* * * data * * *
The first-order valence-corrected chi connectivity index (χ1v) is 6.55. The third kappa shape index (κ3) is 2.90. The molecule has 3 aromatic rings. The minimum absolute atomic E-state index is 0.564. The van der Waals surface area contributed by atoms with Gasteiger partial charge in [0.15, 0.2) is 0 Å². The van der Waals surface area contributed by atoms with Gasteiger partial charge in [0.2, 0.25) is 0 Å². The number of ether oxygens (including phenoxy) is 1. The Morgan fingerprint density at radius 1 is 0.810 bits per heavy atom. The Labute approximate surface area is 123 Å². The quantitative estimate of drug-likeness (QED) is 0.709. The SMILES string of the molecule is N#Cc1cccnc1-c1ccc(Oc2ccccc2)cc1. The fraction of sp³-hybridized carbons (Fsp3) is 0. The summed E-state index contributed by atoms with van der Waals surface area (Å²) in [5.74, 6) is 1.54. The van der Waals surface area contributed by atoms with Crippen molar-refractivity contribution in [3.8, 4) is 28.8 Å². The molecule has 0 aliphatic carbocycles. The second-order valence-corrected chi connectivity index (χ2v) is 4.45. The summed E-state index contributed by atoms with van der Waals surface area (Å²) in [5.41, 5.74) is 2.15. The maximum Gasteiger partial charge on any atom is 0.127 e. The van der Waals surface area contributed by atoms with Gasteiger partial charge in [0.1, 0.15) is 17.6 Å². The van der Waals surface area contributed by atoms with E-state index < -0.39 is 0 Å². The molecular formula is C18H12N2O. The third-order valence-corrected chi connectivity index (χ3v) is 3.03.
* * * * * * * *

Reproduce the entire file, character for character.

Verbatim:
The first-order valence-corrected chi connectivity index (χ1v) is 6.55. The third kappa shape index (κ3) is 2.90. The molecule has 3 aromatic rings. The minimum absolute atomic E-state index is 0.564. The van der Waals surface area contributed by atoms with Gasteiger partial charge in [0.15, 0.2) is 0 Å². The van der Waals surface area contributed by atoms with Gasteiger partial charge in [0.2, 0.25) is 0 Å². The number of ether oxygens (including phenoxy) is 1. The Morgan fingerprint density at radius 1 is 0.810 bits per heavy atom. The Labute approximate surface area is 123 Å². The quantitative estimate of drug-likeness (QED) is 0.709. The SMILES string of the molecule is N#Cc1cccnc1-c1ccc(Oc2ccccc2)cc1. The fraction of sp³-hybridized carbons (Fsp3) is 0. The summed E-state index contributed by atoms with van der Waals surface area (Å²) in [5.74, 6) is 1.54. The van der Waals surface area contributed by atoms with Crippen molar-refractivity contribution in [3.8, 4) is 28.8 Å². The molecule has 0 aliphatic carbocycles. The second-order valence-corrected chi connectivity index (χ2v) is 4.45. The summed E-state index contributed by atoms with van der Waals surface area (Å²) in [5.41, 5.74) is 2.15. The maximum Gasteiger partial charge on any atom is 0.127 e. The van der Waals surface area contributed by atoms with Gasteiger partial charge in [0.1, 0.15) is 17.6 Å². The van der Waals surface area contributed by atoms with E-state index < -0.39 is 0 Å². The molecular formula is C18H12N2O. The third-order valence-corrected chi connectivity index (χ3v) is 3.03.